Monday, January 25, 2016

Arnold Hammerschlag, No Face, No Name

What's in a name, or for today, what's in No Face, No Name (Skirl Records 030), the recent album by new jazz trumpeter-composer Arnold Hammerschlag? The answer is, a great deal. It's a quintet running very nicely through ten Hammerschlag compositions in a manner one might dub "village jazz." I say that because there is a definite strain of peasant/Jewish music, dance music, old folk music and perhaps a touch of the more urbane cafe sound of yesterday.

The band's instrumentation helps that along, with Arnold of course on trumpet, Sam Bardfeld on violin, Will Holshouser on accordion, Brian Glassman on bass and Aaron Alexander on drums. They are very much stylistically in the zone for such things, playing a modern jazz in touch with those roots and melding the folk-populist strain with contemporary improvisatory ways.

The compositions structure how the music goes, nicely so, and the trumpet-violin-accordion front line has both song-voicing and improvisational clout. The rhythm team, too, does an excellent job straddling the two worlds.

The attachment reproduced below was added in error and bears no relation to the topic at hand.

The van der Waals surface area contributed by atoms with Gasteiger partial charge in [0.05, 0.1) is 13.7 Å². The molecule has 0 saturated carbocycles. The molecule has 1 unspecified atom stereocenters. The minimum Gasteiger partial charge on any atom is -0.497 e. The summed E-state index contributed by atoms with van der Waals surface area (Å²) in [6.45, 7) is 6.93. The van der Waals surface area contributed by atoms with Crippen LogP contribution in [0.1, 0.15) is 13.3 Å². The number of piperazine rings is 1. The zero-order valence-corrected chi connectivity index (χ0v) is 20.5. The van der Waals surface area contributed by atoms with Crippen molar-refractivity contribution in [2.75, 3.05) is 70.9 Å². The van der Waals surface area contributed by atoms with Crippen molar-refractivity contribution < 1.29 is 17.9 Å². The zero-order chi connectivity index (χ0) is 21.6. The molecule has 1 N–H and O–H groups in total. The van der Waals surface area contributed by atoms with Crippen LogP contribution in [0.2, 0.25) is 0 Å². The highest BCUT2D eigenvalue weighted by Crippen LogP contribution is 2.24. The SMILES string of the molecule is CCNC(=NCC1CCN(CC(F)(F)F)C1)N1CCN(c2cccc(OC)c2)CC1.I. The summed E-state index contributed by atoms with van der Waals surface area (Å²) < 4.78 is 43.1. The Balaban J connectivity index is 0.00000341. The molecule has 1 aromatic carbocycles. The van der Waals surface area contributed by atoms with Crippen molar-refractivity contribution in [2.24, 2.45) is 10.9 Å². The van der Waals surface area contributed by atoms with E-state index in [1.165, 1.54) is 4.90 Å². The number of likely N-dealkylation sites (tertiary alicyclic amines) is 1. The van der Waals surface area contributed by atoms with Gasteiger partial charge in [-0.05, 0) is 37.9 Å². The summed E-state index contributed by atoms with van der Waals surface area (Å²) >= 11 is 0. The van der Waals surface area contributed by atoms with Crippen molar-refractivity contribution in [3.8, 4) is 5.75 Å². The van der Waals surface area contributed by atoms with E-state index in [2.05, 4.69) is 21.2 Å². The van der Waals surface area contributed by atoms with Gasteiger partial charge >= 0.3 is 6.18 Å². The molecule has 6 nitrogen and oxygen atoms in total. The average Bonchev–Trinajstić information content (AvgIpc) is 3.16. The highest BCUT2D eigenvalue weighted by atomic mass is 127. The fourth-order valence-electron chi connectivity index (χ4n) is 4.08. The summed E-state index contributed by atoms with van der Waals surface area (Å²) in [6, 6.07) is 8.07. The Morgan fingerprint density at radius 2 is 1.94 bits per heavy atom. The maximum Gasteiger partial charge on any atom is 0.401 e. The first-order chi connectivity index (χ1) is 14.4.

Kurt Weill and Carla Bley are predecessors for this sort of thing, as one is pleasantly reminded of while listening. But this is a step into its own world, a nicely turned original set with excellent playing from all concerned. After the record-setting blizzard this past weekend here I am again reminded of Forrest Gump's box of chocolates, except once you hear this music you DO know what you are getting and it stays right there with compositionally alive melodic-harmonic turns and worthy solo efforts. Hammerschlag plays some exceptional trumpet, but then Bardfeld and Holshouser are no slouches, either.

A very striking set is what we have on No Face, No Name. Hammerschlag is a definite talent and this music sounds great, ever better the more you listen. Highly recommended!

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